Double Outlet Right Ventricle With Normally Related Great Arteries Treatment & Management

Updated: Sep 07, 2018
  • Author: Maggie L Likes, MD; Chief Editor: Stuart Berger, MD  more...
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Treatment

Medical Care

Initial evaluation and treatment are usually performed in an outpatient setting. Treatment varies depending on the anatomy of the lesion. Direct medical treatment of infants with double outlet right ventricle (DORV) at control of congestive heart failure (CHF). Hospitalize children who present with severe heart failure and treat them with fluid restriction and reduction of physical stress. Monitor children to ensure adequate weight gain because CHF can decrease oral intake and increase caloric expenditure. Provide inpatient care if congestive heart failure (CHF) is severe. Treat patients initially with fluid restriction and alleviation of temperature and physical stress. Sedation may be required with opioids. Other therapies include the following:

  • Oxygen therapy may be required if pulmonary edema is present.

  • Use oxygen only to relieve hypoxemia because it is a pulmonary vasodilator and can exacerbate left-to-right shunt and CHF.

  • Promptly initiate diuretic therapy with furosemide.

  • Glycoside therapy with digoxin can be initiated in a maintenance dose if severe CHF is not present.

Systemic afterload reduction is important in treating infants with CHF. ACE inhibitors (ie, captopril, enalapril) are the most commonly used afterload-reduction agents. [11]

Transfer may be required for further diagnostic testing and medical/surgical treatment. 

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Surgical Care

In 1957, Kirkland reported the first surgical repair of double outlet right ventricle (DORV) using an intraventricular tunnel to establish left ventricular-aortic continuity via subaortic ventricular septal defect (VSD). Surgical repair usually requires cardiopulmonary bypass with moderate hypothermia. Many double outlet right ventricles have been repaired with a period of circulatory arrest.

Most transpositions are repaired using a biventricular approach with placement of an intraventricular baffle; this is more difficult without 2 well-developed ventricles or if the anatomy precludes a biventricular repair. [12] An alternative repair is a Fontan procedure, which deteriorates with time.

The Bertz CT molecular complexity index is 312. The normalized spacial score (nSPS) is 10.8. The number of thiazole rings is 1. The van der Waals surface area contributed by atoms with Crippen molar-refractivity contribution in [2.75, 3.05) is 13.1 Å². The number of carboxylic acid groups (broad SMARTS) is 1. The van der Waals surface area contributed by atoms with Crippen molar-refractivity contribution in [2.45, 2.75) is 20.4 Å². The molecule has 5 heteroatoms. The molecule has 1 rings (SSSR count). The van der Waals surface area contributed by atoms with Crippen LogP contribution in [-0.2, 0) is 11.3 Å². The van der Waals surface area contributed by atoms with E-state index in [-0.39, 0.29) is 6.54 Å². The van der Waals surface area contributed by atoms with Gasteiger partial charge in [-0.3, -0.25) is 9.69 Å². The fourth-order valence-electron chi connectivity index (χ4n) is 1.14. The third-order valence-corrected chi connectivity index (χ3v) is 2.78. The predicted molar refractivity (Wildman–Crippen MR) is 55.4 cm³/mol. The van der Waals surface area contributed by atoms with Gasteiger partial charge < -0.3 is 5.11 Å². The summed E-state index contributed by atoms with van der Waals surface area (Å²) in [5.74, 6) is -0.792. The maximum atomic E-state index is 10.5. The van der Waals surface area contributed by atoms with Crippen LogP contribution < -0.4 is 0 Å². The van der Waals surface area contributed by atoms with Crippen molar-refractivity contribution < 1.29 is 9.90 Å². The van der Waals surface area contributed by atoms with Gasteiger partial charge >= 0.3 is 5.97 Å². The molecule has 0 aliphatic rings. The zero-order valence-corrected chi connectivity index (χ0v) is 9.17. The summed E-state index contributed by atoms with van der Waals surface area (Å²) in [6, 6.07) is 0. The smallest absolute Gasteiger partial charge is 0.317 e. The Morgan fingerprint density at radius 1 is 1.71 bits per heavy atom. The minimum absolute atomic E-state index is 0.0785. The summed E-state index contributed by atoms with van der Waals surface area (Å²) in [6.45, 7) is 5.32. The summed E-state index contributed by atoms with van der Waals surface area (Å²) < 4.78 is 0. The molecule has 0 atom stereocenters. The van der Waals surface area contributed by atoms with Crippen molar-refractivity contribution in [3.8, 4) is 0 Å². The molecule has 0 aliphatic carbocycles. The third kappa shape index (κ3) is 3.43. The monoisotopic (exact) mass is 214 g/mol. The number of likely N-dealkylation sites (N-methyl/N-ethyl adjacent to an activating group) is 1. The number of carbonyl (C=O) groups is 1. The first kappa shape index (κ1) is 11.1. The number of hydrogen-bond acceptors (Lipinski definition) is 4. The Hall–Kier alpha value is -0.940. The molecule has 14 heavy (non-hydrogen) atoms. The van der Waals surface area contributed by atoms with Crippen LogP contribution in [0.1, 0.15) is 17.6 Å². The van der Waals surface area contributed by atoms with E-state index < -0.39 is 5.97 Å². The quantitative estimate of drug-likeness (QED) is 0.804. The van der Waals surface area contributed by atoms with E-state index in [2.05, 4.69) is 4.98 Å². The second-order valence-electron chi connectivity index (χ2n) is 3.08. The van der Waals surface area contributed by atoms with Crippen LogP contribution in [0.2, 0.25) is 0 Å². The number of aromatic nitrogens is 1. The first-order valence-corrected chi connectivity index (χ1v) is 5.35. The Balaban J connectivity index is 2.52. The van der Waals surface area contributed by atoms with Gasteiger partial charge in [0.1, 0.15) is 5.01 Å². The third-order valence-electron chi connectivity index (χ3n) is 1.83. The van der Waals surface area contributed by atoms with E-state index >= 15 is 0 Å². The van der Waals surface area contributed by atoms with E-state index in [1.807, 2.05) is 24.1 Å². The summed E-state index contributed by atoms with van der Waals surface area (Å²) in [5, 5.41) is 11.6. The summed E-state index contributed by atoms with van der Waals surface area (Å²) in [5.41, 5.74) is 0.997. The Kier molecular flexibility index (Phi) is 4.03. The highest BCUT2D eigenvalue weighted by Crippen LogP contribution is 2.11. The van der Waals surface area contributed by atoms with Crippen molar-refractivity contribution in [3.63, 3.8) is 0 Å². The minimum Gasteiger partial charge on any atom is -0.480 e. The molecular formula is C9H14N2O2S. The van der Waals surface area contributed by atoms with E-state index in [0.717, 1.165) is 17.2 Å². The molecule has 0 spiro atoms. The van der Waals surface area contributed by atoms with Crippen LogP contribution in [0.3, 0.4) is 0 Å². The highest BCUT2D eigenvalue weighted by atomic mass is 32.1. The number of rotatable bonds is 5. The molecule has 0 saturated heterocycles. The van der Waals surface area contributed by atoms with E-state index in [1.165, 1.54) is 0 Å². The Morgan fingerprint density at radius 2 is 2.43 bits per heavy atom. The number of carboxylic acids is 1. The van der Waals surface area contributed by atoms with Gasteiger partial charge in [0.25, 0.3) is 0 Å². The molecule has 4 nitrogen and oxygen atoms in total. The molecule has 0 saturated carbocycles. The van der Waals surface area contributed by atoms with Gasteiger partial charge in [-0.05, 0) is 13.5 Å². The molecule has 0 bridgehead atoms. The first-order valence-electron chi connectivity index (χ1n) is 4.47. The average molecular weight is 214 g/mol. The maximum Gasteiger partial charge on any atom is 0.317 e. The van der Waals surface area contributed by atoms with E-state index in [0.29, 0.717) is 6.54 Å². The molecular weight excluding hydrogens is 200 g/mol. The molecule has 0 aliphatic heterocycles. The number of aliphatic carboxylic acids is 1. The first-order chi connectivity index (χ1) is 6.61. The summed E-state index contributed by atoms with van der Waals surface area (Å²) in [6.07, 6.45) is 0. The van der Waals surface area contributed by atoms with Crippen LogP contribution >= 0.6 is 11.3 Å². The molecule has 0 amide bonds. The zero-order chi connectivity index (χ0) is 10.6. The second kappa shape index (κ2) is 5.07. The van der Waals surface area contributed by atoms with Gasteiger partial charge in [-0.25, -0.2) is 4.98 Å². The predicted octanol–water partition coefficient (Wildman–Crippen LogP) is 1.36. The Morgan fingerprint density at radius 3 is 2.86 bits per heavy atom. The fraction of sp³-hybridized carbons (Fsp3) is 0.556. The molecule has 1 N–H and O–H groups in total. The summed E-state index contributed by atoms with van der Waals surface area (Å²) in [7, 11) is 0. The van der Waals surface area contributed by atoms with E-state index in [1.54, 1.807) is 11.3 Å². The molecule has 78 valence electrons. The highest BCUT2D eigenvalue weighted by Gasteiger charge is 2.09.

In general, procedures depend on the location of the VSD and the size of the left ventricle. A significant number of patients undergo palliative procedures prior to definitive repair, especially when the patients have borderline or hypoplastic left ventricles. These procedures include pulmonary artery banding, Blalock-Taussig shunt, coarctation repair, or a stage I Norwood procedure.

Observe and manage ventricular function for patients in immediate postoperative period. Arrhythmias may develop after repair and may require medical intervention.

After repair, children with DORV are often treated with systemic afterload reduction using ACE inhibitors for several months to assist in cardiac remodeling.

Double outlet right ventricle with subaortic VSD

Double outlet right ventricle with subaortic VSD is repaired by VSD closure to baffle the left ventricular outflow to the aorta. It is typically repaired in patients younger than 6 months to prevent pulmonary vascular disease. If severe pulmonary stenosis is present, the condition and repair are similar to those of tetralogy of Fallot. Pulmonary stenosis often occurs with hypoplasia of the pulmonary arteries and coronary artery anomalies, making repair more difficult. Historically, this condition often was treated with initial shunting and definitive repair in patients aged 4-5 years.

Double outlet right ventricle with subpulmonary VSD

Double outlet right ventricle with subpulmonary VSD can be repaired using the following 3 methods:

  • The first procedure involves construction of a left ventricle–to–subpulmonary outflow tract tunnel with a subsequent arterial switch. This is the preferred method when the aorta is malposed anteriorly. Coronary artery transfer is similar to that in transposition of the great arteries.

  • The second method consists of construction of a long intraventricular tunnel to establish continuity between the left ventricle and the aorta and between the right ventricle and pulmonary artery.